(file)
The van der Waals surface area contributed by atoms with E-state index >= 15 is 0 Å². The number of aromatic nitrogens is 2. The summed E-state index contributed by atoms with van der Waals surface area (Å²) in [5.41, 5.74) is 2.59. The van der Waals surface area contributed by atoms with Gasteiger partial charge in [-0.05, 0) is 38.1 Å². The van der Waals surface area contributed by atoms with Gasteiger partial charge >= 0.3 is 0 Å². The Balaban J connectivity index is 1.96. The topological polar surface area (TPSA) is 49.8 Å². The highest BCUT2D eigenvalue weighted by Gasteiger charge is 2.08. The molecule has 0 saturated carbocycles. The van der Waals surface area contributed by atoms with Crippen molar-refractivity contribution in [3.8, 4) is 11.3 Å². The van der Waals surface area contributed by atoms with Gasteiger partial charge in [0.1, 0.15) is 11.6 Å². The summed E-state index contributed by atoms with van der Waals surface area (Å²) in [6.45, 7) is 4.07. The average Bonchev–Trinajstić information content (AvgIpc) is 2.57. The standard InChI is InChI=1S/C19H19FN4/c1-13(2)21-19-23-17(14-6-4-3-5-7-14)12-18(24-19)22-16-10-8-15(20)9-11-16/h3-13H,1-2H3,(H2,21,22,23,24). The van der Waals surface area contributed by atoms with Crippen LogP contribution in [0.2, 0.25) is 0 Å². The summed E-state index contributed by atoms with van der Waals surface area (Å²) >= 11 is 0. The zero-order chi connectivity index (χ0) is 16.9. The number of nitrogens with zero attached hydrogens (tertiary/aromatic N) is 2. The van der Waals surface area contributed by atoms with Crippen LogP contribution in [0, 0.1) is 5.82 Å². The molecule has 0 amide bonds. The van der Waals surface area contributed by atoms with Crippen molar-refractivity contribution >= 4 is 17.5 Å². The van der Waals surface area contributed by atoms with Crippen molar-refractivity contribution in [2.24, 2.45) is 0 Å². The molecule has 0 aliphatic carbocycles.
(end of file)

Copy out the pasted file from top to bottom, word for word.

The van der Waals surface area contributed by atoms with E-state index >= 15 is 0 Å². The number of aromatic nitrogens is 2. The summed E-state index contributed by atoms with van der Waals surface area (Å²) in [5.41, 5.74) is 2.59. The van der Waals surface area contributed by atoms with Gasteiger partial charge in [-0.05, 0) is 38.1 Å². The van der Waals surface area contributed by atoms with Gasteiger partial charge >= 0.3 is 0 Å². The Balaban J connectivity index is 1.96. The topological polar surface area (TPSA) is 49.8 Å². The highest BCUT2D eigenvalue weighted by Gasteiger charge is 2.08. The molecule has 0 saturated carbocycles. The van der Waals surface area contributed by atoms with Crippen molar-refractivity contribution in [3.8, 4) is 11.3 Å². The van der Waals surface area contributed by atoms with Gasteiger partial charge in [0.1, 0.15) is 11.6 Å². The summed E-state index contributed by atoms with van der Waals surface area (Å²) in [6.45, 7) is 4.07. The average Bonchev–Trinajstić information content (AvgIpc) is 2.57. The standard InChI is InChI=1S/C19H19FN4/c1-13(2)21-19-23-17(14-6-4-3-5-7-14)12-18(24-19)22-16-10-8-15(20)9-11-16/h3-13H,1-2H3,(H2,21,22,23,24). The van der Waals surface area contributed by atoms with Crippen LogP contribution in [0.2, 0.25) is 0 Å². The summed E-state index contributed by atoms with van der Waals surface area (Å²) >= 11 is 0. The zero-order chi connectivity index (χ0) is 16.9. The number of nitrogens with zero attached hydrogens (tertiary/aromatic N) is 2. The van der Waals surface area contributed by atoms with Crippen LogP contribution in [0, 0.1) is 5.82 Å². The molecule has 0 amide bonds. The van der Waals surface area contributed by atoms with Crippen molar-refractivity contribution >= 4 is 17.5 Å². The van der Waals surface area contributed by atoms with Crippen molar-refractivity contribution in [2.24, 2.45) is 0 Å². The molecule has 0 aliphatic carbocycles.